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Make Customer Surveys Count

Make customer surveys count

By Holly Hammersmith

 In the early 1990s, customer service consultant Phil Bruno noticed that a client was closing one of it’s amusement parks daily for an employee lunch break. While the action made employees happy, it was flat-lining customer satisfaction levels.

“We started on a whole new campaign to serve the guests as opposed to the guests serving the system,” says Bruno, founder and president of Treat ‘em Right. The owners also agreed to keep the park open all day.

“Within three years, we were setting records on attendance, revenue, gift shop sales – you name it,” Bruno says. “Satisfaction was going through the roof.”

Bruno works with organizations to help them create customer experiences that exceed expectations. To do that, companies must gain a strong understanding of how their customers think and feel about their business – and why.

One powerful tool to collect customer feedback, and enact the changes you need to grow your business, is one you’re probably already using: Customer surveys.

“It’s a way to gain two things: One is to gain feedback. The second is to get input on how we can get better,” said Chip Bell, senior partner at The Chip Bell Group, a collective group of customer experience consultants.

Here are some strategies to help you get the most value out of customer surveys.

Supplement with other data

Customer surveys are typically conducted after some ‘experience’ has taken place. But that only provides a “rear view mirror” look at what transpired, says Bell, a best-selling author, consultant and speaker on customer loyalty and service.

“It is dated by definition,” Bell says. “It’s yesterday’s information. When organizations use surveys in concert with other ways to collect customer data, they’re going to get a much more comprehensive and accurate picture of what matters most to their customers.”

Those other data collection methods could include seeking input from front-line employees who are working directly with the customer.

“They are in the moment – and oftentimes, their feedback can be the most important and most valuable,” Bell says. “Now I’m getting a real experience, not a historical way to look back on events.”

Customer complaints are another important source of feedaback.

“When we get a complaint from a customer, we need to know what it’s about and what the focus of that feedback is so that we can learn,” Bell says.

Step into your customers’ shoes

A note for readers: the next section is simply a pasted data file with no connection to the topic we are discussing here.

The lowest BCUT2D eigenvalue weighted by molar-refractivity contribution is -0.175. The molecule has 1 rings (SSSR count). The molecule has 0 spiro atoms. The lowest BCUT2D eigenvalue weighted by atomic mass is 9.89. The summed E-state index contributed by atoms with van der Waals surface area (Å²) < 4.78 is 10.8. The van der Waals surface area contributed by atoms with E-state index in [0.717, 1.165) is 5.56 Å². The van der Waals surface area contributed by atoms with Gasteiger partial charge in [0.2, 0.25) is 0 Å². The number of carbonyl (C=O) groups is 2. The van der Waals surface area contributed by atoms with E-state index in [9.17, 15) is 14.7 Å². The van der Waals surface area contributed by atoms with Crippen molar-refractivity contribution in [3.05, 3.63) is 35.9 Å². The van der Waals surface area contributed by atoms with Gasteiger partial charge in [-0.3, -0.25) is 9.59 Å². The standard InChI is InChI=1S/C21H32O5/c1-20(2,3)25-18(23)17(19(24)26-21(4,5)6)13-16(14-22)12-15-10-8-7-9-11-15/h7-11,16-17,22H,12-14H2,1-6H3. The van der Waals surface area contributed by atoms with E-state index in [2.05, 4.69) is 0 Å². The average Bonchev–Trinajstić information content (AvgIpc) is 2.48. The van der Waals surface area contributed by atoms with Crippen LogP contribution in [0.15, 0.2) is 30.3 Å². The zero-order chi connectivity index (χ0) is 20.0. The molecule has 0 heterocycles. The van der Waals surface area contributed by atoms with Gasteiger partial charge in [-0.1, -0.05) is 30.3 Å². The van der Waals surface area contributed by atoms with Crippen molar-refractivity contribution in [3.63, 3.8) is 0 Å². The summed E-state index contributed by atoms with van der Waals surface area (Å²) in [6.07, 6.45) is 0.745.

One of the biggest challenges associated with offering customer surveys is making sure the customer fills out the survey. To improve your response rate, Bell recommends writing surveys using language your customers might use. The survey shouldn’t sound like a researcher wrote it.

“It needs to be interesting – even entertaining,” he says. “[Taking the survey] needs to be something I enjoy doing, which means it also needs to err on the side of being short.”

A customer panel can help you craft a survey with the ideal length and language for your audience, Bruno says.

Questions must be worded carefully and in a such a manner that the survey taker isn’t conflicted on how to answer.

“Sometimes companies overwork a question,” Bell says. “You’ll find questions that have double adjectives like, ‘Please rate our service in terms of its accuracy and professionalism. What if the service was totally perfect, totally accurate, but totally unprofessional?”

Customers also want to know that their voices will not only be heard, but that change will happen. To motivate people to respond, Bell says, “You’ve got to provide a way to make the customer believe that their input really matters.”

Consider adding a note with your survey that explains who will be reviewing the responses, and how they will be used.

Set clear expectations

Any time you do a survey, you’re setting expectations for someone, Bruno says. Make sure survey questions do not address areas your company has no control over – or areas that you know will not be changed right now.

“Otherwise you are getting someone’s hopes up that something may change for the better,” he says.

Surveys can be offered in a variety of formats, and promoted through multiple channels in an effort to increase engagement. Start with the channels you know that customers prefer – but don’t be afraid to branch out, Bruno says. “You want to offer every avenue that you possibly can for engagement,” he says.

Incentives can help with engagement, but offer these with caution, Bell says.

“They can be good if customers also believe you’re going to do something with the feedback,” he explains. “If they don’t, and you give them an incentive, they’ll think you’re bribing them.”

Prepare to act on feedback

Not being prepared to handle feedback is one of the biggest problems organizations face when conducting customer surveys, Bruno says.

“Fear of change is a huge problem when it comes to feedback,” he notes. “People get defensive. It might mean change coming their way.

To prevent customer surveys from going nowhere, create a formal process for implementing customer feedback. This can help organizations prioritize survey feedback and get buy-in from leadership.

“As far as leadership is concerned, you should expect that there will be some resistance,” Bruno says.